The Donald’s only hope is the fact middle-of-the-road voters seem to dislike Hillary almost as much as they dislike him.
Stock picking is hard. Most institutional and retail stock pickers underperform the indexes. But every investor could improve the likelihood they beat the market by following one rule:
Avoid high profile, controversial companies where an adverse news event could produce an overnight price collapse.
Three stocks have proven the utility of this investing rule in spades: Valeant Pharma, Wells Fargo, and Mylan Labs. All three have been scrutinized for behavior labeled unethical by some and illegal by others, and all three have cost their investors in a big way because of it.
Nearly a decade after the financial crisis interest rates remain at zero. Fed watchers have been arguing for years that policymakers will soon raise rates, only to see the possibility put off yet again (and again and again). While many believe Yellen and company have stuck with ZIRP due to worries about the impact of a hike on the stock market, a bigger concern might be housing.
Seventeen years ago, I had a front row seat for the nuttiest mania in stock market history. I vividly remember visiting now failed companies like Quokka Sports, Planet RX, Women.com, and Commerce One and listening to their managements confidently predict glowing futures. These firms, and many more, sold above 100x revenues–and they were far from the most overvalued stocks in the market. Other public dotcom companies had no revenues at all. Their stocks soared on nothing more than hopeful business models and lofty expectations of explosive growth.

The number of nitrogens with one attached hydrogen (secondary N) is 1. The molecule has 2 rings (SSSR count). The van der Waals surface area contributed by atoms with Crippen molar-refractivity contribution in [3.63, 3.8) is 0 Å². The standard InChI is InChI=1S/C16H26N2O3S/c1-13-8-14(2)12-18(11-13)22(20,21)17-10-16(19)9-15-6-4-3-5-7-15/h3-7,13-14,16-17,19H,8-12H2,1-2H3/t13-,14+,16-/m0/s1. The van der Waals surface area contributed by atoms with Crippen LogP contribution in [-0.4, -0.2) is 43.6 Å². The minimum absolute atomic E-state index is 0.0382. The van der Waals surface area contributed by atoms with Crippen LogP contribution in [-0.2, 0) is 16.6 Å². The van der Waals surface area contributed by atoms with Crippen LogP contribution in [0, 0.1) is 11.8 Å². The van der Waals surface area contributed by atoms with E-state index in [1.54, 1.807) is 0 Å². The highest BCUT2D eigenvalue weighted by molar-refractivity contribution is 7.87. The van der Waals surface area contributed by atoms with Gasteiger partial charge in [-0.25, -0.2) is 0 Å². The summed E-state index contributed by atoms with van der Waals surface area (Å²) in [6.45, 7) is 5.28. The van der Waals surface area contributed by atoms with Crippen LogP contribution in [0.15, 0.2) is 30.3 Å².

I was in the ninth year of managing my hedge fund in 1999. It gained 8 percent that year, badly lagging the S&P’s 19 percent return and the Nasdaq’s staggering 85 percent (!) gain. In March of 2000, the Nasdaq hit an all-time high of 5132.52. Then, on March 20th, Barron’s magazine wrote a much publicized article that listed every dotcom by its cash, monthly cash burn, and the number of months before each company would run out of money if it did not raise additional capital. There were 207 companies on that list. A large number went broke. Some of those flameouts, like Pets.com, live on in infamy. The majority of them are only recalled by hardcore stock junkies, especially those who got burned by their implosion.
Remember Be Free, ZapMe!, SmarterKids.com, drkoop.com, and MotherNature.com? Most investors under the age of 35 almost certainly don’t—and that’s a problem, because what happened to those businesses could easily happen to many of the new tech sector darlings. Far more companies in today’s public and private markets will probably become tomorrow’s drkoop.com instead of the next Amazon or Microsoft. And as we saw so vividly in 2000, when the end comes, it comes quickly.